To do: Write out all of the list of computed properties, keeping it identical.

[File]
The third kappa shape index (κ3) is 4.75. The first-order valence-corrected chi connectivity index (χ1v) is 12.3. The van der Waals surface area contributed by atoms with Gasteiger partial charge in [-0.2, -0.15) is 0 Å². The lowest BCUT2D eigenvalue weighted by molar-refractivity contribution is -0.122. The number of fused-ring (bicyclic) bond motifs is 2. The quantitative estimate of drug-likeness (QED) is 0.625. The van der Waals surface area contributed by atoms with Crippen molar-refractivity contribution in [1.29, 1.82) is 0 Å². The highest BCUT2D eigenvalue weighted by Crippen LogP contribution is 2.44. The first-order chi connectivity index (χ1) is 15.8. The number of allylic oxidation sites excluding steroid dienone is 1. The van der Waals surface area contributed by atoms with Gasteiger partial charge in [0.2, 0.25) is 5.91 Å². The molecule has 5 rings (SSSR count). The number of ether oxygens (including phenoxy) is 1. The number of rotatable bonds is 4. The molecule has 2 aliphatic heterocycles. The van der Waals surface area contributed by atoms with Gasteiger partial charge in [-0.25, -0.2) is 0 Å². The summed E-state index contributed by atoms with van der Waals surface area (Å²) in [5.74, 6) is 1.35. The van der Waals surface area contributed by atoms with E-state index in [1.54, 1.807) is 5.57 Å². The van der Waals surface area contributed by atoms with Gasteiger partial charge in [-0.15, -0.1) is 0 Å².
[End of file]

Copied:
The third kappa shape index (κ3) is 4.75. The first-order valence-corrected chi connectivity index (χ1v) is 12.3. The van der Waals surface area contributed by atoms with Gasteiger partial charge in [-0.2, -0.15) is 0 Å². The lowest BCUT2D eigenvalue weighted by molar-refractivity contribution is -0.122. The number of fused-ring (bicyclic) bond motifs is 2. The quantitative estimate of drug-likeness (QED) is 0.625. The van der Waals surface area contributed by atoms with Crippen molar-refractivity contribution in [1.29, 1.82) is 0 Å². The highest BCUT2D eigenvalue weighted by Crippen LogP contribution is 2.44. The first-order chi connectivity index (χ1) is 15.8. The number of allylic oxidation sites excluding steroid dienone is 1. The van der Waals surface area contributed by atoms with Gasteiger partial charge in [0.2, 0.25) is 5.91 Å². The molecule has 5 rings (SSSR count). The number of ether oxygens (including phenoxy) is 1. The number of rotatable bonds is 4. The molecule has 2 aliphatic heterocycles. The van der Waals surface area contributed by atoms with Gasteiger partial charge in [-0.25, -0.2) is 0 Å². The summed E-state index contributed by atoms with van der Waals surface area (Å²) in [5.74, 6) is 1.35. The van der Waals surface area contributed by atoms with E-state index in [1.54, 1.807) is 5.57 Å². The van der Waals surface area contributed by atoms with Gasteiger partial charge in [-0.15, -0.1) is 0 Å².